• EUR/USD dips 0.19%, in response to the ECB's decision to hold rates and cautious remarks from President Christine Lagarde.
  • The US economy outperforms expectations with a 3.3% QoQ GDP growth in Q4 2023, surpassing forecasts but lower than the previous quarter.
  • Key upcoming events include further comments from ECB President Lagarde and the release of the Eurozone's Consumer Confidence and US Core PCE Price Index data.

The EUR/USD extends its losses past the European Central Bank (ECB) monetary policy decision to keep the main deposit rate unchanged as the ECB’s President Christine Lagarde's press conference finished. That and solid US GDP figures kept the major down by 0.19%, trading at 1.0864 after hitting a high of 1.0901.

Lagarde’s comments and US economic data weighed on the Euro as the pair edges lower

Summarizing ECB’s President Christine Lagarde's comments at the press conference, she said that inflation is expected to ease further over 2024 while mentioning that growth risks are tilted to the downside. Lagarde added that inflation could fall more quickly if energy prices evolve, though geopolitical tensions in the Middle East pose upside risks to inflation. When asked about rate cuts, she added that the Governing Council agreed they need to be data-dependent

Across the pond, a busy docket in the US revealed the economy for the last quarter of 2023 rose by 3.3% QoQ, exceeding forecasts of 2% and lower than Q3’s 4.9%, according to the Gross Domestic Product (GDP) report revealed by the US Bureau of Economic Analysis (BEA). At the same time, Durable Goods Orders in December were unchanged, blamed on a slump in transportation equipment manufacturing.

On another date, the US Bureau of Labor Statistics revealed that Initial Jobless Claims for the week ending on January 20 increased by 214K, exceeding the previous week's reading and forecasts of 200K.

Ahead on the week. ECB’s President Lagarde will cross wires at around 16:15 GMT today. The Eurozone’s (EU) docket will feature Germany’s Gfk Consumer Confidence on Friday. On the US front, the Federal Reserve’s preferred gauge for inflation, the Core Personal Consumption Expenditure (PCE) Price Index, is expected to drop from 3.2% to 3% YoY. In comparison, general PCE is foreseen at 2.6%, unchanged from the last report.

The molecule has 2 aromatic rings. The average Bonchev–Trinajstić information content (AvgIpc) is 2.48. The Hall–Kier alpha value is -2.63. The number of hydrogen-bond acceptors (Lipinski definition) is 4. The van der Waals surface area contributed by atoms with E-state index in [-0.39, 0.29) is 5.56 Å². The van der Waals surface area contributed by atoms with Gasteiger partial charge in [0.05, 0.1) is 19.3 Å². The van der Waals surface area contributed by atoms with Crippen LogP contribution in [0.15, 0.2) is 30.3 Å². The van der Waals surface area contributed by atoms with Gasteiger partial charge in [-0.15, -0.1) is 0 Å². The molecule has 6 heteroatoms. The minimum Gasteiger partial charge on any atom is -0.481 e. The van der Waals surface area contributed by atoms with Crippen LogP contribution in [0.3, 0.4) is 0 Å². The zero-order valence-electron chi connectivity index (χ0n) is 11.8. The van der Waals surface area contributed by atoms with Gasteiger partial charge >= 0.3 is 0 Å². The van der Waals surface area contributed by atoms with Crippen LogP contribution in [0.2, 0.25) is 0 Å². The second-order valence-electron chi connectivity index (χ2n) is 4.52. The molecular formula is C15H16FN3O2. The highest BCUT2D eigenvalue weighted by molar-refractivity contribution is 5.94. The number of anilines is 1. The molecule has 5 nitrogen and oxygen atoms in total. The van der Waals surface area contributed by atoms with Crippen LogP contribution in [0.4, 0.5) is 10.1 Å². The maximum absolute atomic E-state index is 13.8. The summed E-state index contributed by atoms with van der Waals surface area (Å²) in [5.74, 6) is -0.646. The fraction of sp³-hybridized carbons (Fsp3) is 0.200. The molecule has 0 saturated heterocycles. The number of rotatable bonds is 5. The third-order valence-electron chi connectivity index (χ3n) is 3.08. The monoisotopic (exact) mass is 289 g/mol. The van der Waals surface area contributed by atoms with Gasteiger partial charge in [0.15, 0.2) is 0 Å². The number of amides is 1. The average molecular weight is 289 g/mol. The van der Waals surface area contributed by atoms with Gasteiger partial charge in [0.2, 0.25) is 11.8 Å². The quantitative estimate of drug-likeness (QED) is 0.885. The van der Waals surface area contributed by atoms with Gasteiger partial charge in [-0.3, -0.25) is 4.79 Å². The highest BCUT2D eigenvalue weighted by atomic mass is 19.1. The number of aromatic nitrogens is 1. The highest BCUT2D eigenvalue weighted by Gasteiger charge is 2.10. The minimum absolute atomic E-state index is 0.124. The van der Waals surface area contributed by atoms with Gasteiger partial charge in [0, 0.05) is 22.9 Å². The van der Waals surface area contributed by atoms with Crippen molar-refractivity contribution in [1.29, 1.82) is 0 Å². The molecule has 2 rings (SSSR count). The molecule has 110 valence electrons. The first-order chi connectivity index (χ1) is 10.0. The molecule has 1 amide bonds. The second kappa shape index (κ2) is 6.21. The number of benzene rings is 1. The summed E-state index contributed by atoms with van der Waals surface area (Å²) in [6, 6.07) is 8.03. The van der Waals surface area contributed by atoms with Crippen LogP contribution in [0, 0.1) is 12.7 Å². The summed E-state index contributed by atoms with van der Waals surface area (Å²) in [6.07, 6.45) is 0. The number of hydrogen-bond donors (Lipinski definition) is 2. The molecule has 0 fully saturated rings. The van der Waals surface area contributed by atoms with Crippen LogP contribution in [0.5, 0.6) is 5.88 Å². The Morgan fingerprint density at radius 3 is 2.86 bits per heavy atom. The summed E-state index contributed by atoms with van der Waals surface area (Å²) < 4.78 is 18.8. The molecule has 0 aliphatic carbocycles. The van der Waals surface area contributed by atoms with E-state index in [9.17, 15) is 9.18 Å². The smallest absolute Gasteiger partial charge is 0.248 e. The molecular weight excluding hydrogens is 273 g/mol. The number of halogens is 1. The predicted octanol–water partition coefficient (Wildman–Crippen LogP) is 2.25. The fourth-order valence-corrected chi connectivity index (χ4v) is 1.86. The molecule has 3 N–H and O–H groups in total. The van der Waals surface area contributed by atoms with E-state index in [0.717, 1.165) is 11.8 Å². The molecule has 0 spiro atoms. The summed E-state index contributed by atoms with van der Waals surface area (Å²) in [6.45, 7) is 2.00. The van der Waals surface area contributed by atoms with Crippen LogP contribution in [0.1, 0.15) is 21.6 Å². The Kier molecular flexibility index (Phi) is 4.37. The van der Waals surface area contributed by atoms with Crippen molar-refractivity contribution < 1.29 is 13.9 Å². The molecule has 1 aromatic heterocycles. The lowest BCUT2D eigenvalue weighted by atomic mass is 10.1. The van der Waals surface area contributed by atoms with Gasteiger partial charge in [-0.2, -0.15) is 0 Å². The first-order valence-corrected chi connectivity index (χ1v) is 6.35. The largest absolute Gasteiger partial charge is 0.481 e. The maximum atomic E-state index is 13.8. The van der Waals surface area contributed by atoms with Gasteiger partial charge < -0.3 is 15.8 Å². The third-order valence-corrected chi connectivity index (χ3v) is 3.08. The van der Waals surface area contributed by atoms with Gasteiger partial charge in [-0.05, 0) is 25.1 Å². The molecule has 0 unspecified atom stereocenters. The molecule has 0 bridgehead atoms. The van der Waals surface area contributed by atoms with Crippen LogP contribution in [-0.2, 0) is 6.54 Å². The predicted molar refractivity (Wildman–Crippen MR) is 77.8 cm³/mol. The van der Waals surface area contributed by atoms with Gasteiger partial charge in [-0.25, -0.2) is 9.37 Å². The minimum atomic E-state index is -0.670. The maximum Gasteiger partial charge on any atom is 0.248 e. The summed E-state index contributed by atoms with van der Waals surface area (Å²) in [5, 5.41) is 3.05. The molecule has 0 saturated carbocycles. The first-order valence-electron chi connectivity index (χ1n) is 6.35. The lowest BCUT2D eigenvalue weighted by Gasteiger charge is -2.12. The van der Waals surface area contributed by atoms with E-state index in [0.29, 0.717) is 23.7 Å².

EURUSD Key Technical Levels


Today last price 1.086
Today Daily Change -0.0020
Today Daily Change % -0.18
Today daily open 1.088
Daily SMA20 1.0937
Daily SMA50 1.0921
Daily SMA100 1.0774
Daily SMA200 1.0845
Previous Daily High 1.0932
Previous Daily Low 1.0847
Previous Weekly High 1.0967
Previous Weekly Low 1.0844
Previous Monthly High 1.114
Previous Monthly Low 1.0724
Daily Fibonacci 38.2% 1.09
Daily Fibonacci 61.8% 1.088
Daily Pivot Point S1 1.0841
Daily Pivot Point S2 1.0802
Daily Pivot Point S3 1.0756
Daily Pivot Point R1 1.0926
Daily Pivot Point R2 1.0971
Daily Pivot Point R3 1.1011



What is the ECB and how does it influence the Euro?

The European Central Bank (ECB) in Frankfurt, Germany, is the reserve bank for the Eurozone. The ECB sets interest rates and manages monetary policy for the region.
The ECB primary mandate is to maintain price stability, which means keeping inflation at around 2%. Its primary tool for achieving this is by raising or lowering interest rates. Relatively high interest rates will usually result in a stronger Euro and vice versa.
The ECB Governing Council makes monetary policy decisions at meetings held eight times a year. Decisions are made by heads of the Eurozone national banks and six permanent members, including the President of the ECB, Christine Lagarde.

What is Quantitative Easing (QE) and how does it affect the Euro?

In extreme situations, the European Central Bank can enact a policy tool called Quantitative Easing. QE is the process by which the ECB prints Euros and uses them to buy assets – usually government or corporate bonds – from banks and other financial institutions. QE usually results in a weaker Euro.
QE is a last resort when simply lowering interest rates is unlikely to achieve the objective of price stability. The ECB used it during the Great Financial Crisis in 2009-11, in 2015 when inflation remained stubbornly low, as well as during the covid pandemic.

What is Quantitative tightening (QT) and how does it affect the Euro?

Quantitative tightening (QT) is the reverse of QE. It is undertaken after QE when an economic recovery is underway and inflation starts rising. Whilst in QE the European Central Bank (ECB) purchases government and corporate bonds from financial institutions to provide them with liquidity, in QT the ECB stops buying more bonds, and stops reinvesting the principal maturing on the bonds it already holds. It is usually positive (or bullish) for the Euro.

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